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Causes and Prevention of Cancer in Dogs and Cats

The Types and Causes of Cancer in Pets

By Madeleine Burry. November 16, 2012 | See Comments

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Cancer in cats and dogs can be caused by several different factors, or the cause could be unknown. Here are the common causes of cancer in pets, and prevention methods.

After a cancer diagnosis, it is only natural for pet owners to want to try to understand why their cat or dog would be struck with this terrible disease. As with cancer in humans, it’s difficult to pin down why some pets get cancer, and others do not. The causes of cancer are not totally known, although there are some factors that have been identified as playing a role in causing cancer.

Some of these factors potentially increase the likelihood of a pet contracting cancer:

Breed

Some breeds of dogs are more likely to develop cancer than others. With cats, there isn’t as much of a connection between the cat’s breed and chances of contracting cancer, but Siamese cats get cancer at younger ages, and at higher rates, than other breeds of cats. Some dogs that have a higher chance of cancer are: Golden Retrievers, Boxers, Bernese Mountain Dogs, Rottweilers, Boston Terriers, Greyhounds, and Great Danes

Size

Dogs that are large, or very large, seem to be more prone to developing bone cancer.

Age

The likelihood of developing cancer increases as pets grow older. About half of older dogs will eventually wind up passing away due to cancer.*

Feline Leukemia Virus

Lymphoma, one of the most common forms of cancer in cats, is often caused by the Feline Leukemia Virus (FeLV) or Feline Immunodeficiency Virus (FIV).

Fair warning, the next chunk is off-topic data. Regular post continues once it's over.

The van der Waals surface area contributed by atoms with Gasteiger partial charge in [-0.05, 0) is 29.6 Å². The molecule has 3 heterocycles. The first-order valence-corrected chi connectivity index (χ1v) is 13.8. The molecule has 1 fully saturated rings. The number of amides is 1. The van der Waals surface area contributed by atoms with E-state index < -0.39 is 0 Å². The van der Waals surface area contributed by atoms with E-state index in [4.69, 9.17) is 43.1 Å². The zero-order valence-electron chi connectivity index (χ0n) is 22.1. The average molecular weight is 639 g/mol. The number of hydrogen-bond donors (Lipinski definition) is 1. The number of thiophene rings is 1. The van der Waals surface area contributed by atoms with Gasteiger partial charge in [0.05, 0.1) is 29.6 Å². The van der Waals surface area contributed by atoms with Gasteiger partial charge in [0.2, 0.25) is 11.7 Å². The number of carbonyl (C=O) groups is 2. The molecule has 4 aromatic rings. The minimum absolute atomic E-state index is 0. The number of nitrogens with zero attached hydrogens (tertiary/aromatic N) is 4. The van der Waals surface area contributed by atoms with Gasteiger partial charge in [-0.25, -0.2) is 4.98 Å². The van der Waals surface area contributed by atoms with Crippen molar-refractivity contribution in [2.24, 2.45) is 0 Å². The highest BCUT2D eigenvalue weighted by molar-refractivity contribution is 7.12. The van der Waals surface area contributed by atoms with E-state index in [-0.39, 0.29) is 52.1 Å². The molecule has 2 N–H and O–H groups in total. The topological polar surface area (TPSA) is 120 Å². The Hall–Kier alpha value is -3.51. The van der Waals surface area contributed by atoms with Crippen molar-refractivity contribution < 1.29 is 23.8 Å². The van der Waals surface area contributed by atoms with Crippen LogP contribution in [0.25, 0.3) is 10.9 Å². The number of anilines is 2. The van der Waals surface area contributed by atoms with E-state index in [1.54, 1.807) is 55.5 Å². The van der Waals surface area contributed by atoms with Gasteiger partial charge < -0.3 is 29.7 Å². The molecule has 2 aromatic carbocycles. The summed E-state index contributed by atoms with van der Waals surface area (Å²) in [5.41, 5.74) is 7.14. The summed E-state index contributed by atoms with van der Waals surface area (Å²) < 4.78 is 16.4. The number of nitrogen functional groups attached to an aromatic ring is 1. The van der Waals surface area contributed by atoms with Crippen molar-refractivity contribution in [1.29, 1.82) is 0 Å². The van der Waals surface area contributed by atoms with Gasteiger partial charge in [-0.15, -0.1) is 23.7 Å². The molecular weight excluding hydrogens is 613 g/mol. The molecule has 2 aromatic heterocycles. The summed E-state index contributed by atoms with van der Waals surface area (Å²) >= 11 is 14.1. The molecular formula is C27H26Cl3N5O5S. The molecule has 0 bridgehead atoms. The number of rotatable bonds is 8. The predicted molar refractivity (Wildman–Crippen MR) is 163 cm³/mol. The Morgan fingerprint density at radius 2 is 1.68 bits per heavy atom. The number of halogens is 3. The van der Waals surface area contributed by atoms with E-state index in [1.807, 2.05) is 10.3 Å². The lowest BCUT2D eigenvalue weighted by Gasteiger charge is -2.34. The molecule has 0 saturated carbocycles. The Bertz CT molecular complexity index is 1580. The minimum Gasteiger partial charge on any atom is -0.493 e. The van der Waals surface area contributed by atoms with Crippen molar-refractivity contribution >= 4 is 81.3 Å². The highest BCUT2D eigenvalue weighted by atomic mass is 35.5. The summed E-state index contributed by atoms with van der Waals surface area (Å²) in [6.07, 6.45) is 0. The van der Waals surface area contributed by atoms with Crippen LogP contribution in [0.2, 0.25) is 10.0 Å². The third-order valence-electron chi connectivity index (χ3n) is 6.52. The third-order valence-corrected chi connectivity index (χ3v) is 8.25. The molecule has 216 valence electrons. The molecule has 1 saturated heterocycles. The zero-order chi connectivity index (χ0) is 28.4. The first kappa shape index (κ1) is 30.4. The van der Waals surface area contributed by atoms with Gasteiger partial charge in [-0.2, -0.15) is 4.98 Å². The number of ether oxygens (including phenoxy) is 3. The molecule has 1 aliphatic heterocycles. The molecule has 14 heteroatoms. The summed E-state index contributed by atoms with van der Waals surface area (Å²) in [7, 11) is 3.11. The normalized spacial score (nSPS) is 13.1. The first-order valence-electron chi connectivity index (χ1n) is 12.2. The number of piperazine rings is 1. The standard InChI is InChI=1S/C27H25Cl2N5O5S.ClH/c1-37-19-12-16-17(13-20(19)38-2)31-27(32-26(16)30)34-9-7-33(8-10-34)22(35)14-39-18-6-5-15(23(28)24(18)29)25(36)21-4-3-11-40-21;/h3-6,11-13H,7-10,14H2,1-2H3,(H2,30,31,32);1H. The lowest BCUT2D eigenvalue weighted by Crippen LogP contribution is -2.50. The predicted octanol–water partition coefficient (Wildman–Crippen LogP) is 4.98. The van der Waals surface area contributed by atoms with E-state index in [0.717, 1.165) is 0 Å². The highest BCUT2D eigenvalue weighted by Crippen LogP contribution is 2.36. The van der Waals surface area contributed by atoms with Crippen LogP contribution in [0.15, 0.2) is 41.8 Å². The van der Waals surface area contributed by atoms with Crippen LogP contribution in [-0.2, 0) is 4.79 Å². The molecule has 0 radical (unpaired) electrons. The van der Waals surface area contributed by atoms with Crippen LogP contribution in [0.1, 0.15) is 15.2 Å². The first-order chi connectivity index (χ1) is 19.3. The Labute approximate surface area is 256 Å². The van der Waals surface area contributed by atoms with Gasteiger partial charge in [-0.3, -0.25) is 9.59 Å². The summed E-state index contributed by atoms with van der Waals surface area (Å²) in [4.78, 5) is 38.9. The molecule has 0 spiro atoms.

Sun Exposure

Light colored cats and dogs, as well as pets that are known to be more prone to cancer, who are exposed to the sun are at a heightened risk for developing skin cancer.

Environmental Factors

Although the link is not definitively proven, there does seem to be a connection between oral cancer in cats and an exposure to secondhand smoke. As well, there are connections, as of yet not scientifically proven, between exposure to pesticides and herbicides and the development of cancer in cats and dogs. Consider that anything your pet is exposed to in the air may leave a residue on fur, which your pet licks and gnaws at daily, providing many opportunities for chemicals or cigarette residue to be ingested (or heavily exposed within a cat’s mouth, in the case of links between secondhand smoke and oral cancer).

Prevention of Cancer

Although some aspects of pets contracting cancer are a matter of chance and bad luck, there are some ways that responsible pet parents can help decrease the changes of their cat or dog getting cancer. Some preventative measure are:

Spaying

While sometimes genetic causes will result in a pet getting mammary cancer even after being spayed, risks of mammary cancer are often reduced if pets are spayed before they go into heat for the first time. Even spaying pets after they have gone through heat can help to reduce the risk of cancer, so talk to your vet about the best time to spay your pet.

Neutering

Though neutering does not protect against all prostate cancers, a neutered cat or dog will have drastically reduced chances of some cancers such as sertoli cell cancer, which usually only affects an animal's testicles.

Keeping Pets at a Healthy Weight

As well as all the other health risks associated with obesity, such as joint problems and diabetes, obesity is also linked to a higher risk of cancer. Aim to keep pets at a healthy weight, and exercise them frequently.

Vaccinating Your Pet

Some forms of cancer are associated with incidence of retroviruses like Feline Leukemia Virus. This virus is preventable with a vaccination, which is recommended for kittens. 

Limiting Exposure to Sun, Chemicals, and Smoke

Since sun, chemicals, and smoke can all potentially lead to an increased risk of cancer, it is helpful for pet owners to reduce the exposure cats and dogs have to these elements.

*Pet Cancer Awareness Foundation

More on Cancer in Pets

Managing Costs of Cancer Treatment for Dogs
Mast Cell Cancer
Histiocytosis in Cats and Dogs

This information is for informational purposes only and is not meant as a substitute for the professional advice of, or diagnosis or treatment by, your veterinarian with respect to your pet. It has, however, been verified by a licensed veterinarian for accuracy.

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